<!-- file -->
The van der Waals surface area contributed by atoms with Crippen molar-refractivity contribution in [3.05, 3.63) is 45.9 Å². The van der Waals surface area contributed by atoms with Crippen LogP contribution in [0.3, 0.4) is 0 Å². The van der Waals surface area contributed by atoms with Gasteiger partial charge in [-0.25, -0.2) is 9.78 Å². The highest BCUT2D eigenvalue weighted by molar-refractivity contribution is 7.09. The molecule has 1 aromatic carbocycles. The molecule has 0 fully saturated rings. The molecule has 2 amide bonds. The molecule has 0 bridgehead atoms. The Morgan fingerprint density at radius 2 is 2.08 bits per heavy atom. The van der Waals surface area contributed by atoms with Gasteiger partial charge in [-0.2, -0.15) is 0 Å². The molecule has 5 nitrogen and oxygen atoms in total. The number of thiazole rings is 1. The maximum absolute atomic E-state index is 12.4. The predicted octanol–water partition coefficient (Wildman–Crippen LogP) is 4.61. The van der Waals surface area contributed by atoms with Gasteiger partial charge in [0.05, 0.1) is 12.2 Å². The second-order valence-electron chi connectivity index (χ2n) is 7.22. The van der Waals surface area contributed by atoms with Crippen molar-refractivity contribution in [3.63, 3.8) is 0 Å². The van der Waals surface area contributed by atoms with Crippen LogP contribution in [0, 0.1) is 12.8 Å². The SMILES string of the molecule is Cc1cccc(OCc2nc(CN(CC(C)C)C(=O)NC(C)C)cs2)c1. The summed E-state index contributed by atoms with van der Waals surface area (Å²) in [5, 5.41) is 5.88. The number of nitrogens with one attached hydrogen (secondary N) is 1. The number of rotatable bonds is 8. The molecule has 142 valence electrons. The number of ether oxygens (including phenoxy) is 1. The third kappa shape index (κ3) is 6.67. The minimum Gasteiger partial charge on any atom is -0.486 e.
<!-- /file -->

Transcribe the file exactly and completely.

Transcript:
The van der Waals surface area contributed by atoms with Crippen molar-refractivity contribution in [3.05, 3.63) is 45.9 Å². The van der Waals surface area contributed by atoms with Crippen LogP contribution in [0.3, 0.4) is 0 Å². The van der Waals surface area contributed by atoms with Gasteiger partial charge in [-0.25, -0.2) is 9.78 Å². The highest BCUT2D eigenvalue weighted by molar-refractivity contribution is 7.09. The molecule has 1 aromatic carbocycles. The molecule has 0 fully saturated rings. The molecule has 2 amide bonds. The molecule has 0 bridgehead atoms. The Morgan fingerprint density at radius 2 is 2.08 bits per heavy atom. The van der Waals surface area contributed by atoms with Gasteiger partial charge in [-0.2, -0.15) is 0 Å². The molecule has 5 nitrogen and oxygen atoms in total. The number of thiazole rings is 1. The maximum absolute atomic E-state index is 12.4. The predicted octanol–water partition coefficient (Wildman–Crippen LogP) is 4.61. The van der Waals surface area contributed by atoms with Gasteiger partial charge in [0.05, 0.1) is 12.2 Å². The second-order valence-electron chi connectivity index (χ2n) is 7.22. The van der Waals surface area contributed by atoms with Crippen molar-refractivity contribution in [3.63, 3.8) is 0 Å². The van der Waals surface area contributed by atoms with Crippen LogP contribution in [0, 0.1) is 12.8 Å². The SMILES string of the molecule is Cc1cccc(OCc2nc(CN(CC(C)C)C(=O)NC(C)C)cs2)c1. The summed E-state index contributed by atoms with van der Waals surface area (Å²) in [5, 5.41) is 5.88. The number of nitrogens with one attached hydrogen (secondary N) is 1. The number of rotatable bonds is 8. The molecule has 142 valence electrons. The number of ether oxygens (including phenoxy) is 1. The third kappa shape index (κ3) is 6.67. The minimum Gasteiger partial charge on any atom is -0.486 e.